Incumbents lead campaign fundraising efforts in Nevada

Most legislative and other western Nevada incumbents are enjoying a major advantage in campaign fundraising, according to the first contribution and expense reports filed with the secretary of state's office.

The exception so far is Regent Ron Knecht, who is not doing so well compared to his opponent. His report listed $1,395 in contributions - $745 of it from his own bank account. By comparison, Michon Mackedon has raised $4,755 - $1,630 of it in contributions under $100.

Knecht is seeking a second six-year term on the board.

Among those with the biggest advantage in fundraising are Carson City's Pete Livermore, seeking his second Assembly term, and former Assembly minority leader Pete Goicoechea, R-Eureka.

Livermore, a Republican, has raised $38,192, compared to just $100 for his primary opponent, Phillip Davies, and just $45 for Democrat Rich Dunn.

Livermore's largest single contribution was $2,000 from the Nevada Realtors PAC. However, he reported a string of $1,000 contributions from sources including the Las Vegas Chamber of Commerce, the Retail Association of Nevada, NV Energy and Barrick Goldstrike.

Livermore has spent $21,190 of that total.

Goicoechea, R-Eureka, isn't expected to need the $41,800 he has already raised for his bid to claim the open Senate District 19 seat. As one of his party's leaders, he is expected to help out other GOP candidates in the general election.

He doesn't have a primary and in November, faces Independent American Party member Janine Hansen, who has raised just $3,055, and Democrat Harley Kulkin, who hasn't raised any money.

Assemblyman Kelly Kite of Minden - who, like Livermore, is seeking his second term - has raised significantly more than Jim Wheeler, the other Republican in the race, $34,200 versus $10,276. Republican Gary Schmidt's report had not yet been received by the secretary of state's office, and Independent American Party member David Schumann listed no contributions.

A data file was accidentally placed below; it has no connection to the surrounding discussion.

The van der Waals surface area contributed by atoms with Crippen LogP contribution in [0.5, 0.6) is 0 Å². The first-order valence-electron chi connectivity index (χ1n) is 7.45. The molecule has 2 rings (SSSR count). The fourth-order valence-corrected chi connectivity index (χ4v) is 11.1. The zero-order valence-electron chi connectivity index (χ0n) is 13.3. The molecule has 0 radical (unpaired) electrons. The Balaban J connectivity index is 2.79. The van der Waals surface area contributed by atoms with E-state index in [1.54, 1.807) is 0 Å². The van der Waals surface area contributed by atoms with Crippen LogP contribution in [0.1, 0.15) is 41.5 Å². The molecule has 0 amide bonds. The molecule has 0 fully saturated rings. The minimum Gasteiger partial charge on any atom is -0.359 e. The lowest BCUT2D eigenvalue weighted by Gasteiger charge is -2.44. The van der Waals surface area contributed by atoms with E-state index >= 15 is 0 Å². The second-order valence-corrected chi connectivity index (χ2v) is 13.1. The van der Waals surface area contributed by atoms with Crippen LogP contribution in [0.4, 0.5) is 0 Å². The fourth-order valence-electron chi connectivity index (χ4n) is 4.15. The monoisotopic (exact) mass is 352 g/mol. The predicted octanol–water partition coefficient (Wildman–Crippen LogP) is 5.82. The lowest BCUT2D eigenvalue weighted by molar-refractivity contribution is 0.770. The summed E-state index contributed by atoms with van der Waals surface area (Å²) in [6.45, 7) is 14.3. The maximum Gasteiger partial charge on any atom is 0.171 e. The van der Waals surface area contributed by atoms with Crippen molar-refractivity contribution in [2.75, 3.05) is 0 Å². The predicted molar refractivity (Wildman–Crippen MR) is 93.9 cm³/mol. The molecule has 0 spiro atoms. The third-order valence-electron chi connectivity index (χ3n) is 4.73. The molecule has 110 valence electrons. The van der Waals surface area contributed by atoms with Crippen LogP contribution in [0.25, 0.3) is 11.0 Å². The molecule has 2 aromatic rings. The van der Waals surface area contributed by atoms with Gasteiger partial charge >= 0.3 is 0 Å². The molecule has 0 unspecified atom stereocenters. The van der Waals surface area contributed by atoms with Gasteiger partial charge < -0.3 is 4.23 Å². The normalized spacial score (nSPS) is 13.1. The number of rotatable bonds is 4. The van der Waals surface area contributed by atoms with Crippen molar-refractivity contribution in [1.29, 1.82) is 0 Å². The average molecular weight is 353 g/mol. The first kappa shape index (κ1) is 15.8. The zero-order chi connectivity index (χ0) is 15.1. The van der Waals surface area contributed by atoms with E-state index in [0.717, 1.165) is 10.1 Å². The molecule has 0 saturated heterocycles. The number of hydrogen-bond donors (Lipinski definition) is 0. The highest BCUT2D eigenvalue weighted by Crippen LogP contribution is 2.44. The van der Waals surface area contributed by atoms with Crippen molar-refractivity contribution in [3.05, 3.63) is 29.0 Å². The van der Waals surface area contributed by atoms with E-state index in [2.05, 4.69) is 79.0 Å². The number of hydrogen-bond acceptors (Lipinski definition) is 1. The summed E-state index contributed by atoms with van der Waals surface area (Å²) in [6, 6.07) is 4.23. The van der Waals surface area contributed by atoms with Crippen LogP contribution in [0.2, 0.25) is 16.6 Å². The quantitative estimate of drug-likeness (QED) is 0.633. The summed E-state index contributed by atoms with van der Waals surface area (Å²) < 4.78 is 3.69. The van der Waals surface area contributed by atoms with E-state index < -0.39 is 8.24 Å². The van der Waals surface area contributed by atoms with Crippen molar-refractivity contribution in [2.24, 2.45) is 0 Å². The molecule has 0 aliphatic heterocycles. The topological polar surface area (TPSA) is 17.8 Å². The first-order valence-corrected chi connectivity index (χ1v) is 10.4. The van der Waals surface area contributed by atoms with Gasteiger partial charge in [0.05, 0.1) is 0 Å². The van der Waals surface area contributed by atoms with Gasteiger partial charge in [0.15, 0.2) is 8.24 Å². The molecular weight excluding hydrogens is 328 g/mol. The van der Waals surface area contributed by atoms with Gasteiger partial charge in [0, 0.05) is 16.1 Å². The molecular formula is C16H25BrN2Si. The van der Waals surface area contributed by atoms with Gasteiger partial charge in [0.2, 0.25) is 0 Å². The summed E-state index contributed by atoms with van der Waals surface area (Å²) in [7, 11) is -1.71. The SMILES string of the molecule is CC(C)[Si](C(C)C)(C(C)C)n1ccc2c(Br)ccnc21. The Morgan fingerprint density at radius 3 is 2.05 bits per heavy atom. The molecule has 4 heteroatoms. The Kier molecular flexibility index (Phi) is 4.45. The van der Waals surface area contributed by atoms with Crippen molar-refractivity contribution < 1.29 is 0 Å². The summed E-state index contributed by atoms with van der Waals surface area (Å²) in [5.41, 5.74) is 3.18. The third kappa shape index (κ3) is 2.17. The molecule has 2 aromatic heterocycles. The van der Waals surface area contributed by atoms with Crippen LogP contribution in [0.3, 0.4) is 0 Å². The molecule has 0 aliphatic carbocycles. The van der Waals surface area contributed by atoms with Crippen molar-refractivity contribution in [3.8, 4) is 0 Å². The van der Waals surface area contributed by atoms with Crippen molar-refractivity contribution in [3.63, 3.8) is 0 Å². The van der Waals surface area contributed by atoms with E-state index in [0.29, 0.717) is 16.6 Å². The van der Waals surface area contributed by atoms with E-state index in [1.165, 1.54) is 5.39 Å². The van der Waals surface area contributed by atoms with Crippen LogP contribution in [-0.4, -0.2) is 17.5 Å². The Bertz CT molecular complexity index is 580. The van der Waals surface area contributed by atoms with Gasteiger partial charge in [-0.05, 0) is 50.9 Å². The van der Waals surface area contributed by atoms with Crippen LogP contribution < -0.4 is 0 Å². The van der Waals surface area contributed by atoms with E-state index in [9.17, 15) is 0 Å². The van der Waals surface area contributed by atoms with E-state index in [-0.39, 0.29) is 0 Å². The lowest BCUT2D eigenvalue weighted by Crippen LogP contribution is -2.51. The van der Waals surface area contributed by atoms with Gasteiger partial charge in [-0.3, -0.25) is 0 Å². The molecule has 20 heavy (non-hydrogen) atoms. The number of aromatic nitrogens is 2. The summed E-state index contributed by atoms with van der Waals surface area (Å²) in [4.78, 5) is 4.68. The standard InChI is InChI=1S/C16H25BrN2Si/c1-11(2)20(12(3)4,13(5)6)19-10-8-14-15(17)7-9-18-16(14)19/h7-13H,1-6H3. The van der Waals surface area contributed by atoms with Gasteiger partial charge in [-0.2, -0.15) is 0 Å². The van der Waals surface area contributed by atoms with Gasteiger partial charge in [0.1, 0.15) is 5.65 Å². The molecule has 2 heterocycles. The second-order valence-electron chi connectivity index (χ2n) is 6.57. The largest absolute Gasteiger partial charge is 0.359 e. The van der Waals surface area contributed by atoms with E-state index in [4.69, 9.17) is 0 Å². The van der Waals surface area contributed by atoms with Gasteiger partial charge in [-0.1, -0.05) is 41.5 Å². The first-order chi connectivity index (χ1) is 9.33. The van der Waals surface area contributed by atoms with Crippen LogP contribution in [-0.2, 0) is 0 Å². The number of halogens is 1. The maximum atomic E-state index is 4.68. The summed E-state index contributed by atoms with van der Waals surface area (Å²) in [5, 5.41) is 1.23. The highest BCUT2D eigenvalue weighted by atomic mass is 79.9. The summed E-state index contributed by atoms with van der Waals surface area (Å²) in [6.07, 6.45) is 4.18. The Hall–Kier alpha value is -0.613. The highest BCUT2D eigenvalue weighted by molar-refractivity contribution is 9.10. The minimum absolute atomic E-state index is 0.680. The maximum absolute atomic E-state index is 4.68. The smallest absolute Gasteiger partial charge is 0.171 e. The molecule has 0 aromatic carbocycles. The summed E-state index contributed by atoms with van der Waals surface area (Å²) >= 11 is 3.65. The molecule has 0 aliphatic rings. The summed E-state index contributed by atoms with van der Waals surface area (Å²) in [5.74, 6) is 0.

The State Board of Education race is drawing a surprising amount of money for an office that normally can barely find contributors.

The race pits two current board members against each other as a result of the legislative redesign of that board making some members appointees.

Adriana Fralick reported $9,713 in contributions. No report was on file for the other current member, Dave Cook.

But longtime industrial company lobbyist Ray Bacon reported a total of $10,000 in contributions, primary from business interests but including $3,000 from his own pocket.

Donna Clontz listed $8,100, but $5,000 of that is her own money.

The remaining candidate, Scott Carey, reported just $180 in contributions.

Finally, two unopposed Assembly members reported receiving significant contributions in this first quarter. Yerington Republican Tom Grady listed $14,500, including $2,500 apiece from Peri & Sons of Yerington and Newmont Gold, along with $3,000 from the Nevada Realtors PAC. Elko freshman John Ellison reported $19,000, including $2,000 from Newmont and the same from the Nevada Realtors PAC.

The deadline for filing contribution reports in federal races including the U.S. Senate race and four races for House seats is this week.

Nevada's primary election is set for June 12. Early voting begins Saturday.


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